Stock market leverage, the big accelerator on the way up, and on the way down.
By Wolf Richter for WOLF STREET.
Increasing leverage – borrowing money to buy stocks – puts buying pressure on the stock market up. Declining leverage – selling stocks to reduce leverage – puts selling pressure on the market. Stock market leverage has ballooned over the past 20 months by historic proportions, which has contributed to the historic surge in stock prices. So we’ll keep an eye on leverage.
The tip of the iceberg of stock-market leverage that we can actually see is margin debt, which is reported on a monthly basis by FINRA, based on data reported by its member brokers.
Other forms of stock-market leverage occur in the shadows, such as Securities Based Lending (SBA) that isn’t tracked and reported in a centralized manner, though some banks choose to disclose it quarterly or annually.
There is leverage associated with options and other equities-based derivatives. Then there is leverage at the institutional level such as with hedge funds, which doesn’t show up until a fund implodes, such as Archegos, and everyone gets to pick through the debris.
The only form of leverage we can see monthly, margin debt, gives us an indication of the direction of the much larger overall stock market leverage.
So, recall that in November, a major fiasco happened: Despite all kinds of bullishness out there, stocks as measured by the S&P 500 index didn’t rise. I mean, what affront! They actually ticked down a smidge for the month, -0.8%. But beneath the surface of the indices, all kinds of mayhem broke out, with lots of the most hyped stocks plunging.
And margin debt, after its historic spike? Stock market margin debt in November fell by $17 billion, from the tip of the spike, to a still monstrous $918.6 billion, still up year-over-year by $197 billion, or by 27%, and up from January 2020 by $357 billion, or by 64%, for one doozie of a spike:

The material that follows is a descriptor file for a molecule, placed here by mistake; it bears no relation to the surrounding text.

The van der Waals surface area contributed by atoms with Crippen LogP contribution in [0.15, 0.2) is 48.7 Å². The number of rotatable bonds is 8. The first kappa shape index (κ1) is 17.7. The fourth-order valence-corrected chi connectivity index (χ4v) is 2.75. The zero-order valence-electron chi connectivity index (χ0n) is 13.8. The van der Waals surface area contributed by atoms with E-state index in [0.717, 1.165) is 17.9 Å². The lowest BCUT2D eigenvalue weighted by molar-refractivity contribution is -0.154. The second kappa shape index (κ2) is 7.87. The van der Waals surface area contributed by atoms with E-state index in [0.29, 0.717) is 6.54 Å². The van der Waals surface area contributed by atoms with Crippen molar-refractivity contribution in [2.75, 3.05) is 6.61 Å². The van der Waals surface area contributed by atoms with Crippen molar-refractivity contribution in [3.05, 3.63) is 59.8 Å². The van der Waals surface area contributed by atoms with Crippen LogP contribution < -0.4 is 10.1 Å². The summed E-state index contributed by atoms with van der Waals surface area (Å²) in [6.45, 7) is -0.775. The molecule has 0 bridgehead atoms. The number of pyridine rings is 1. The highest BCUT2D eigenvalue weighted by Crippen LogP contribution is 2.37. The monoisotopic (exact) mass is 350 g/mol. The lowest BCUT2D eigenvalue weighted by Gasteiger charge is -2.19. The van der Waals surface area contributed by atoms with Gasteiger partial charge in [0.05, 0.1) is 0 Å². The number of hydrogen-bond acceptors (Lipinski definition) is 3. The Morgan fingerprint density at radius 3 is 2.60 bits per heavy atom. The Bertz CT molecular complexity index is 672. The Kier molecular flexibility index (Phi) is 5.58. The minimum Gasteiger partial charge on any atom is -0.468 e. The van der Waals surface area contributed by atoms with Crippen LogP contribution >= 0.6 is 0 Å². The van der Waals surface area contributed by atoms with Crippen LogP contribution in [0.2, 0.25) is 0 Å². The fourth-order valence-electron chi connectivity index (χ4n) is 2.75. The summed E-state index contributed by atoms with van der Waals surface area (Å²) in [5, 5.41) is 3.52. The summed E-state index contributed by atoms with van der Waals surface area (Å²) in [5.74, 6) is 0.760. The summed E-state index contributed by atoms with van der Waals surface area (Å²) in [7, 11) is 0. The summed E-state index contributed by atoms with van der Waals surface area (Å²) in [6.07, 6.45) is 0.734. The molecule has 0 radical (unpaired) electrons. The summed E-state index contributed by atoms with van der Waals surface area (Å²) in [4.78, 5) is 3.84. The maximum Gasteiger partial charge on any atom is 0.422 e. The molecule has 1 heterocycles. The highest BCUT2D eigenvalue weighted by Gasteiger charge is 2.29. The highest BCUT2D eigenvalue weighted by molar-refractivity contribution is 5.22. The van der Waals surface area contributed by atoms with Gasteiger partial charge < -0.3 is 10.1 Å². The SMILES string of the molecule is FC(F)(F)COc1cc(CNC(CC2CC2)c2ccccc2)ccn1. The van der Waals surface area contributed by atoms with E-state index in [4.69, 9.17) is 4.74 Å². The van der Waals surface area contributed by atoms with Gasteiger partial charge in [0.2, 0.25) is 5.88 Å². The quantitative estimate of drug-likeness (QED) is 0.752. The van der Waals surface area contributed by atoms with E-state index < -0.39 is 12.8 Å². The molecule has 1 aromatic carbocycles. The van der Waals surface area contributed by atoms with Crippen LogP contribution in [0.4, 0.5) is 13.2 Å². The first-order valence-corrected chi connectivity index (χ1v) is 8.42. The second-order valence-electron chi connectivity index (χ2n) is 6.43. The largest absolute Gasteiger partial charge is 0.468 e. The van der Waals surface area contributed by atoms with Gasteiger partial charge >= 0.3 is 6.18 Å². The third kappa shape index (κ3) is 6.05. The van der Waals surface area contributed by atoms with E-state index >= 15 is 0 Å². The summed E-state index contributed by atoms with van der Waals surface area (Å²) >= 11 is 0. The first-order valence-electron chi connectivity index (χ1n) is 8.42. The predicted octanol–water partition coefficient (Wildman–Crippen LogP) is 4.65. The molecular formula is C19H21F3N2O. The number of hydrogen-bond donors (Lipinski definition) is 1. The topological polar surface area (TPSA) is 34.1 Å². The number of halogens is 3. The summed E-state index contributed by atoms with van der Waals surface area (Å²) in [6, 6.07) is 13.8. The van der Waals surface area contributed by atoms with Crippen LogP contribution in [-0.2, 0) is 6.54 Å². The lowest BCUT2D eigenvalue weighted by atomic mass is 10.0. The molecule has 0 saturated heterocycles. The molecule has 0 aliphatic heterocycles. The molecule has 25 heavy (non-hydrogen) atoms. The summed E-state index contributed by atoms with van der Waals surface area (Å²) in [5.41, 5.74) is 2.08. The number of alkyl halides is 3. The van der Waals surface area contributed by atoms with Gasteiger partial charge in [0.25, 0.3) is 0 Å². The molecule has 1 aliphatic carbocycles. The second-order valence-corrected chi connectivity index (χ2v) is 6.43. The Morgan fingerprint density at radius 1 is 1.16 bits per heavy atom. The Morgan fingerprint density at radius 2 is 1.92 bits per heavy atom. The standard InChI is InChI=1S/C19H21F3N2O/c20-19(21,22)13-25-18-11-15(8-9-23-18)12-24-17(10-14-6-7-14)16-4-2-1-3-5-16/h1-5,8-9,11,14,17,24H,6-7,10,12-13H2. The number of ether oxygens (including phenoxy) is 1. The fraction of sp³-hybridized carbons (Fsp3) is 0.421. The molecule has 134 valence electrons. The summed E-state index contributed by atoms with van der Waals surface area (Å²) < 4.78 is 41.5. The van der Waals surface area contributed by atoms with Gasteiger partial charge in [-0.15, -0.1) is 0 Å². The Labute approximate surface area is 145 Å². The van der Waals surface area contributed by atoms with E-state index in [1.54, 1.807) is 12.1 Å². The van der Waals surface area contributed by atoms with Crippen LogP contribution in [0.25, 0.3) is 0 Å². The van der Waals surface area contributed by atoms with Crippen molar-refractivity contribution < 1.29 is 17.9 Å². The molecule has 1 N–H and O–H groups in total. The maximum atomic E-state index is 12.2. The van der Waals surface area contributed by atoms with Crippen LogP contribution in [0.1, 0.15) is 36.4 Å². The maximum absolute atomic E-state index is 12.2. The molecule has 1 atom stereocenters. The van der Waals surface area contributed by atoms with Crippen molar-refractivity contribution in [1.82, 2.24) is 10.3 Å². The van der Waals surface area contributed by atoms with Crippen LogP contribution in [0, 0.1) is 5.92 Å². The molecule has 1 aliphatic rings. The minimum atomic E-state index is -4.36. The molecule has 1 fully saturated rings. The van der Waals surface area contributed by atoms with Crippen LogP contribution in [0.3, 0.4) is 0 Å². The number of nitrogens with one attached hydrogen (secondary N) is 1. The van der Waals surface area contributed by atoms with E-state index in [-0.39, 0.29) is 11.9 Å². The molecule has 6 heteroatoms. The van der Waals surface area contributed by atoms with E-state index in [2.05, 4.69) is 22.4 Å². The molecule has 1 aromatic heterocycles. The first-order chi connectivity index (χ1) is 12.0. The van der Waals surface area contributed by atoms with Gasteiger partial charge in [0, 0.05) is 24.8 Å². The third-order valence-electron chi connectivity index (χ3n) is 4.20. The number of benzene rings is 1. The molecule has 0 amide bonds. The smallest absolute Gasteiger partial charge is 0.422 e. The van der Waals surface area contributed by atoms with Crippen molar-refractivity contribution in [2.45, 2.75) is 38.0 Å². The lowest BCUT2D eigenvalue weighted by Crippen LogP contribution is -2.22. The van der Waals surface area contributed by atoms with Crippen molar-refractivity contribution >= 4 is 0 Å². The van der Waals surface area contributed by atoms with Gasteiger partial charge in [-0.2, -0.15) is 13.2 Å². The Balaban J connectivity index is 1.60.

The boom in margin debt was a powerful fuel poured on the stock market over the past 20 months – and it was a huge outlier by historical standards, as the chart below of year-over-year changes in margin debt shows. In terms of dollars, nothing in the data going back to 1991 comes close to the year-over-year increases in margin debt over the past 20 months.
In percentage terms, there were only two months when the year-over-year percentage increases were even higher: February and March 2000, on the eve of the dotcom crash:
This explosion of margin debt and broader stock market leverage cannot predict when the market will crater. It shows that as long as margin debt continues to balloon, newly borrowed fuel is thrown on stocks.
What this explosion in margin debt does predict is that when the market falls enough to scare investors, or worse, falls enough to force investors, into selling stocks to reduce their leverage, the selling will be made worse by this effort to unwind margin debt, which pushes down prices further, and triggers further margin calls and forced selling into a falling market in order to pay down margin debt.
It’s every time the same thing. Ballooning margin debt is the big accelerator on the way up as borrowed money enters the market and creates buying pressure. And when prices begin to unwind, that massive pile of margin debt becomes the big accelerator on the way down.
Over the long-term, given the declining purchasing power of the dollar, it’s not the absolute dollar amounts of the total balance that matter, but the steep increases in margin debt before the selloffs, and the exponentially steep increase over the past 20 months. This market doesn’t need more alarm bells – they’re already clanging and jangling all over the place – but here we are:
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